The Capital Development Committee of the state Legislature on Tuesday gave the go-ahead for an agreement between the Colorado Division of Wildlife and city of Steamboat Springs to conserve and manage the north Lafarge gravel pit site.
The committee approves all of the DOW's real estate transactions, said Susan Werner, area wildlife manager for the Division of Wildlife.
Meanwhile, Routt County commissioners agreed Tuesday to write a letter of support for the collaborative project to the same committee.
The 102-acre North Pit site is south of Steamboat between River Road and Colorado Highway 131 and is next to the Chuck Lewis State Wildlife Area. Lafarge is continuing reclamation work at the North Pit site, and the city of Steamboat Springs continues to firm up plans to purchase the land.
Obtaining the property, which will cost about $900,000, has been in the works for years. Funds are coming from the Yampa River Legacy Project, which is supported in part by Great Outdoors Colorado, from another GOCO open space grant, from the DOW, and from a break from Lafarge.
The plan is for the city to own the fee title for the area, while the DOW will own the conservation easement for the area and manage recreation on the property, Werner said.
Routt County Commissioner Doug Monger said during the county's Tuesday meeting that the plan to preserve the site for open space and some recreational uses fits in well with land use goals in the area.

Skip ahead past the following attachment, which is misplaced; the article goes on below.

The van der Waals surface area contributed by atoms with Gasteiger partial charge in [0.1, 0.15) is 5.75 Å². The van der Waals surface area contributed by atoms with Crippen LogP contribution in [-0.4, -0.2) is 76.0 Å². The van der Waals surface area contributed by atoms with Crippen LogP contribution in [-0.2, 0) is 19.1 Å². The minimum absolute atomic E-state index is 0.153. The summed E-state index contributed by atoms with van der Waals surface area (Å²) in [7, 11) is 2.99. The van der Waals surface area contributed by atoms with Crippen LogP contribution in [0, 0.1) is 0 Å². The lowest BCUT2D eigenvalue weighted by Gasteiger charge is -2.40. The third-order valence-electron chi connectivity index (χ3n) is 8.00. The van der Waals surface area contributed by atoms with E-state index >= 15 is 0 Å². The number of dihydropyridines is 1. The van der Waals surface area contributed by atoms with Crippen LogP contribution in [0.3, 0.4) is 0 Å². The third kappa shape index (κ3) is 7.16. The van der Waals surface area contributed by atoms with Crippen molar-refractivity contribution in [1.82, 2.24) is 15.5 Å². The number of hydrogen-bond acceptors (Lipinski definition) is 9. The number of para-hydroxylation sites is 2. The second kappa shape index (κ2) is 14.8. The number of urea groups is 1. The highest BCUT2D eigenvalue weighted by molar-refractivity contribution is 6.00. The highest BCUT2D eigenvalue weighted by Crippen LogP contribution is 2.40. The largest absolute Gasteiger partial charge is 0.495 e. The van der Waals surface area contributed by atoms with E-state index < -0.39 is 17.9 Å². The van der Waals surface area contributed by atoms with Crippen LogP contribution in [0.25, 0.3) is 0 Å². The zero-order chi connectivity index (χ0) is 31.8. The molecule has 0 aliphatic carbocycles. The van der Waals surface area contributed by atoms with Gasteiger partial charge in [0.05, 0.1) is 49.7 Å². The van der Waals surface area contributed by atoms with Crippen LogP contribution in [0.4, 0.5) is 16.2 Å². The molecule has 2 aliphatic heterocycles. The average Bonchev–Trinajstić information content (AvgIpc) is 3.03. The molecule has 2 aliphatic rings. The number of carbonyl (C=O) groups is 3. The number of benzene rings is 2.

He said the county would like to be involved in long-range planning for the open space and that he hoped all steps to mitigate concerns of neighbors about activities on the parcel would be taken.
The DOW now plans to restrict public use to foot and possibly horseback travel in the area, Werner said. The area will be used for wildlife experiences, such as watching wildlife, fishing and water-fowl hunting, uses already allowed at the Chuck Lewis State Wildlife Area.
Noise from fowl hunting has brought some concerns from adjacent landowners, she said.
There will be a small parking lot on River Road for access to the site, and in the future, a small access bridge may be built over the river so people can access the land, Werner said.
"We're really excited to have that opportunity to bring it online," she said. "It's my vision that in 50 years, we're really going to benefit from having open space close to town."
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